With a production schedule that was set three months in advance, Lange noted, there was no breaking that timetable during filming last year. "We had to make it work and finish the jobs by the contract dates," he said, "even with little snafus here and there on the projects." Lange said that his workers met every deadline, although on the Eastchester home it meant that crews worked until 2:00 am, and wrong-sized custom cabinet doors arrived at the Rockland home.

Viewers can expect to see shots of Lange's workers in company uniforms on the show, quick cameos of Lange himself, and his company vans. After the show airs, Lange added, he can use still photos from the episodes on his company website, as well as the logo "As Seen on Property Brothers." No stranger to television work, Lange appeared with Ken Rosato, WABC Eyewitness News This Morning anchor, several years ago on Fixing Your House Up For Spring segments. He was also tapped by NPR to film reports on the housing industry.

"Property Brothers: Buying and Selling was an amazing experience for me," Lange said. "I got to do a lot for my men and send different crews to the jobs so that everybody had some opportunity for camera exposure."

Artie Lange III is the fourth-generation Arthur Lange at the helm of Arthur Lange Inc. "My great grandfather started this company in 1910," he said. Then his grandfather ran it, as did his father from the early 1970s into the early 2000s. "And then I took over. There aren't many people in the 10708 zip code who don't know our family and history."

Pictured here (L to R):  Drew Scott, Arthur Lange III, and Jonathan Scott.

Photo courtesy Artie Lange III

 
Patty Warble and Wright Elliott to Co-chair Gramatan Village May Magic Benefit Sunday, May 7 PDF Print Email

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By Kathryn S. Urbina, Member Services/Program & Volunteer Coordinator, Gramatan Village

Apr. 12, 2017:  Gramatan Village's eighth annual May Magic Benefit will take place at Siwanoy Country Club on Sunday, May 7, from 5:00 to 7:00 pm.

This year, Patricia Warble and Wright Elliot, pictured above, are co-chairing the event.

The highlight of the afternoon will be the presentation of the J. Rockhill Gray Award to Schatze and Peter Thorp for their outstanding contribution to the Bronxville community.  

The Thorps became interested in the concept of Gramatan Village through the late John Corry and Rocky Gray, whose son was involved with the then-new Beacon Hill Village in Boston. The Thorps both serve on the board of directors and have seen Gramatan Village grow as a vital resource in the community that fulfills so many needs of its members.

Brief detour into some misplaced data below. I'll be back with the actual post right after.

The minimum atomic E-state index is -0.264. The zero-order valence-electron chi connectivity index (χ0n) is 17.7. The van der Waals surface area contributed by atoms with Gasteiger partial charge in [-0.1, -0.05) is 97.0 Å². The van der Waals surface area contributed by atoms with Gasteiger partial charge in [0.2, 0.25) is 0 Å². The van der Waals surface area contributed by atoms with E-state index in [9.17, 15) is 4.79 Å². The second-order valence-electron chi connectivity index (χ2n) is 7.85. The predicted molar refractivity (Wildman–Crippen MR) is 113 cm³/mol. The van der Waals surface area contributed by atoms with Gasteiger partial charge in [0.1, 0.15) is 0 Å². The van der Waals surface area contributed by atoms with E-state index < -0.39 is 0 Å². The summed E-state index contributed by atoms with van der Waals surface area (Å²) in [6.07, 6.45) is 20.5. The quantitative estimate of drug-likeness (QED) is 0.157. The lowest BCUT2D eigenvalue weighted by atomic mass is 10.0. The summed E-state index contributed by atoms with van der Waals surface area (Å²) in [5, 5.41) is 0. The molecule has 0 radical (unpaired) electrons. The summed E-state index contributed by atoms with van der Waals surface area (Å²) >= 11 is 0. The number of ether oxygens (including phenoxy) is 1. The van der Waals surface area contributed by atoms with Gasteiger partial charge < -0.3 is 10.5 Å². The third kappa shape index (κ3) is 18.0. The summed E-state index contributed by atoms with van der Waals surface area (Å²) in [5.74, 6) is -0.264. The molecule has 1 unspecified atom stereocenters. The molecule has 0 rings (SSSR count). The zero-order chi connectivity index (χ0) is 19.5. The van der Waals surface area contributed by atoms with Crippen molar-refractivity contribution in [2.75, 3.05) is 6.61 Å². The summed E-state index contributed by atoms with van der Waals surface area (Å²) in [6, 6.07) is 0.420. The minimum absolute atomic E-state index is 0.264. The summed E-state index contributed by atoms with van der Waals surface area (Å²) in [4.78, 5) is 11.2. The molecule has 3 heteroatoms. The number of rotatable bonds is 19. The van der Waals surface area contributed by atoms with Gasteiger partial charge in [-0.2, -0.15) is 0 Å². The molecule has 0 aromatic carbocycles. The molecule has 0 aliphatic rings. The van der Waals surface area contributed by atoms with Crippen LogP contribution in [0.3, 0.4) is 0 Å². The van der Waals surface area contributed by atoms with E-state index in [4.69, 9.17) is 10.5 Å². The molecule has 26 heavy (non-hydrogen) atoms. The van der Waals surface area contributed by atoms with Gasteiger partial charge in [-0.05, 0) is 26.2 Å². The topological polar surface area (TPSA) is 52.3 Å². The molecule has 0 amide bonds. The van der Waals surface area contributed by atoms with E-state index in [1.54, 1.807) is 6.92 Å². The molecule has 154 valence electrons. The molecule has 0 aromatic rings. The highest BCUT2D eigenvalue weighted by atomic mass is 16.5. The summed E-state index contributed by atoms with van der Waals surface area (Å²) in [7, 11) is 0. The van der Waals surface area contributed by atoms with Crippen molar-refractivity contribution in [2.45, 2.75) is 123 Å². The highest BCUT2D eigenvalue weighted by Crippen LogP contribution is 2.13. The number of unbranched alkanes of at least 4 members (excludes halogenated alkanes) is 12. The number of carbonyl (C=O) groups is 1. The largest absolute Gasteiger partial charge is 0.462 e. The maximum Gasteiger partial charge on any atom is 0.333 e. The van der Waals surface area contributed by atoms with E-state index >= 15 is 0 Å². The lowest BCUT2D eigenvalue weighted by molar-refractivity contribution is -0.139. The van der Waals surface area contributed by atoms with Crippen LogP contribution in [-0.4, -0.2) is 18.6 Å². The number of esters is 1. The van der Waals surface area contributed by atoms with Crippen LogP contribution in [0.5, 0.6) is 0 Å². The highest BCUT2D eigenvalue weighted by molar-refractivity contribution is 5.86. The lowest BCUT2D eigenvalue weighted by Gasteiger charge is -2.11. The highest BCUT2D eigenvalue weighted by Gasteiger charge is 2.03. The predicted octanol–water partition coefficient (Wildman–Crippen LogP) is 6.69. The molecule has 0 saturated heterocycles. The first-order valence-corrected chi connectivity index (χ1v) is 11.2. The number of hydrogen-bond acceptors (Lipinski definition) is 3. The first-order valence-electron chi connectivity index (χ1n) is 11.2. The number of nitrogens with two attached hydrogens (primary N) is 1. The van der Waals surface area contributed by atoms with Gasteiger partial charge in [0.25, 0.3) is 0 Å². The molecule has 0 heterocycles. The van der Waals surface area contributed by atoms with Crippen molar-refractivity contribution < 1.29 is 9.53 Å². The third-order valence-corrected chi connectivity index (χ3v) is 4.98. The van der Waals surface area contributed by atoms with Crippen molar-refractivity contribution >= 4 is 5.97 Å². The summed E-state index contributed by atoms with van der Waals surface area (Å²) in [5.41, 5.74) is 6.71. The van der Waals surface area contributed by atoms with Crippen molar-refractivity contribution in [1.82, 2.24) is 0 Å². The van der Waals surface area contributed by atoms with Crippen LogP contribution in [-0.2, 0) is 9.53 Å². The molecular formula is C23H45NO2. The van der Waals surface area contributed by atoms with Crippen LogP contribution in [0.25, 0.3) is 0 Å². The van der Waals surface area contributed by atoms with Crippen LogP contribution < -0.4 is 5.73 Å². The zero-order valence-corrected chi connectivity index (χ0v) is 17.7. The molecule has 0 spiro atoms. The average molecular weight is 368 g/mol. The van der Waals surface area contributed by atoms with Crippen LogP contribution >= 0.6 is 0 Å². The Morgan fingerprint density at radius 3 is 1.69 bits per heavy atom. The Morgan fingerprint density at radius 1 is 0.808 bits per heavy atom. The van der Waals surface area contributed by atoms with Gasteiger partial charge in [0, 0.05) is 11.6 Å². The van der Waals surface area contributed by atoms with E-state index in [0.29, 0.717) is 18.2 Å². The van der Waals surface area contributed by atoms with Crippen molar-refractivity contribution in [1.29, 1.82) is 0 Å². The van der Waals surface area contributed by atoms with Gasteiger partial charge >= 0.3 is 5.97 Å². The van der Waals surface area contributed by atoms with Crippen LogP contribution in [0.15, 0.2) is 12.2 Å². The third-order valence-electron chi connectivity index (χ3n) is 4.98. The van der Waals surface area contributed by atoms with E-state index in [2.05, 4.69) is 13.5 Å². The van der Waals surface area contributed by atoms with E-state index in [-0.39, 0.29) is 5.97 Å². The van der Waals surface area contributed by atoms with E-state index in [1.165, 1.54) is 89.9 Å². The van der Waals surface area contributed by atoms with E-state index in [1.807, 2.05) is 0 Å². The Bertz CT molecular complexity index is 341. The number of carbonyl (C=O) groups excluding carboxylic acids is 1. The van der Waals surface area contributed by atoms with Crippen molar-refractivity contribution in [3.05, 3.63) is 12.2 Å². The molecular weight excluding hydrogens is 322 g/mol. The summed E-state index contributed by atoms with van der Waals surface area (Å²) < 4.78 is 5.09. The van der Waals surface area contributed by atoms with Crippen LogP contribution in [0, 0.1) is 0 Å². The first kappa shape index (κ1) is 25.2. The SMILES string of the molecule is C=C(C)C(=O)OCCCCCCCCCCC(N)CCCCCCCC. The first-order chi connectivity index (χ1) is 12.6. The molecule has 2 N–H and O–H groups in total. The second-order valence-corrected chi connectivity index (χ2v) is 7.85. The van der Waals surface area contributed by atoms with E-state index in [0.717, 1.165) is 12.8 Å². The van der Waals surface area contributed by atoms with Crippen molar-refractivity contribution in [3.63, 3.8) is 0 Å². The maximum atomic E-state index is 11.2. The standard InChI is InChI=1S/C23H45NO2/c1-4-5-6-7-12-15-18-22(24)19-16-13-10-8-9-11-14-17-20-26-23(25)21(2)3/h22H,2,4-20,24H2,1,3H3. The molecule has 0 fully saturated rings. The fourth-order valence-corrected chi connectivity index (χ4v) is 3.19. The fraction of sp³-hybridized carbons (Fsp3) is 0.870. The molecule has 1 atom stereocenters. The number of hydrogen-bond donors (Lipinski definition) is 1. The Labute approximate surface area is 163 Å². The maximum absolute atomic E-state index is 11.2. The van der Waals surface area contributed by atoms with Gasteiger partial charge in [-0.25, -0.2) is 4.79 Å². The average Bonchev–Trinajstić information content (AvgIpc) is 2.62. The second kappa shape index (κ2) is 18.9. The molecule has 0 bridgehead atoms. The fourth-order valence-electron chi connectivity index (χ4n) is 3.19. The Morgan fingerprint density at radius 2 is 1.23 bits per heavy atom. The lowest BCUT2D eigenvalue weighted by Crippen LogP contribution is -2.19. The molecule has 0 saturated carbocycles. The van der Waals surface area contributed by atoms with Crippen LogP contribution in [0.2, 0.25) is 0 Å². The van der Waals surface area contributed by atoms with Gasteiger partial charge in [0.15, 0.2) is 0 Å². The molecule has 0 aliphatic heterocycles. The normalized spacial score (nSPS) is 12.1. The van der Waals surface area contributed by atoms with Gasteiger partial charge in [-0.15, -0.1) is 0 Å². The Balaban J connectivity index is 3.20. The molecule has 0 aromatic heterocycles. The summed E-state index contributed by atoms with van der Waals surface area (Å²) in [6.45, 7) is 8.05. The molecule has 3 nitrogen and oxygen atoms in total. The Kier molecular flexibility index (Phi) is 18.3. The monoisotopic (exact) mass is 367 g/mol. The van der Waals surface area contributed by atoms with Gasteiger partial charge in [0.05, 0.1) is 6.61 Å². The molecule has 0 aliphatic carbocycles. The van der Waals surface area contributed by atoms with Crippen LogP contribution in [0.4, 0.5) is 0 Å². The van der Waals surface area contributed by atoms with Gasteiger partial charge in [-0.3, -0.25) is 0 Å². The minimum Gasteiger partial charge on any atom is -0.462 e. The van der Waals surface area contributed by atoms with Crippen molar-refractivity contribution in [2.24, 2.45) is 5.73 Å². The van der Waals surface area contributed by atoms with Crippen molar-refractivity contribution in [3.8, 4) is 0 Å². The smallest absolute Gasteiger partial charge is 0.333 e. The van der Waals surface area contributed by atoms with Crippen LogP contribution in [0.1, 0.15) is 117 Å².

Schatze and Peter have lived in Bronxville for almost 50 years and continue to be involved in many aspects of life in the village.

As always, the benefit will be a wonderfully enjoyable affair with a wine reception and delectable hors d'oeuvres. Mentalist Ken Salaz, one of the busiest performing magicians in the country, will dazzle our guests with his world-class sleight-of-hand and mind-reading abilities.

"This year, Gramatan Village is honoring an outstanding couple who epitomize the Bronxville commitment of 'giving back' and caring for others. Schatze and Peter are front and center when needed, whether it's Meals on Wheels, their church, or tutoring children. Come to May Magic to thank the Thorps for their contribution to making our community a better place for all to live," said Patricia Warble. "Gramatan Village is a giving, caring organization, and Schatze and Peter are giving, caring people. What a perfect way to honor both!" added Wright Elliott.

Gramatan Village is a membership organization that engages community residents who want to remain in the home and neighborhood they love. The organization supports aging-in-community with a network of volunteers, community partnerships, and peer connections that enable members to stay independent and fully engaged in the community. Gramatan Village is recognized as a leader in the National Village Movement. 

Admission to the May Magic Benefit is $100 per person, of which $75 is tax deductible. We are delighted to announce that a generous donor will match dollar for dollar both new contributions and those increased over 2016 donations.

For additional information or to make a reservation, please call the Gramatan Village office at 914-337-1338 or visit the website at www.gramatanvillage.org.

Pictured here:  Wright Elliot and Patty Warble, co-chairs of the May Magic fundraiser. 

Photo courtesy Gramatan Village

 
Bronxville Squash Players Compete in U.S. Junior Silver Nationals; Ellie Clifford Wins Girls Under 13 PDF Print Email

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By Staff


Apr. 12, 2017:  This weekend of April 7th, seven talented squash players from Bronxville traveled to Philadelphia to participate in the U.S. Squash Junior Silver Championships.

The players from Bronxville represented at the silver nationals were Ben Korengold and Thomas Sheumack (Boys Under 13), Ellie Clifford (Girls Under 13), Lainey Neild (Girls Under 15), Justin Barr (Boys Under 15), Sam Charlton (Boys Under 17), and Hadley Barr (Girls Under 19).

It was a great weekend of squash for the Bronxville players, with particularly outstanding results for Ellie Clifford, who won the Girls Under 13 division. Ellie won her semifinals in a hard-fought five-game match against Aditi Purushothaman of Cincinnati. She advanced to the finals, winning that match in three and finishing #1 overall.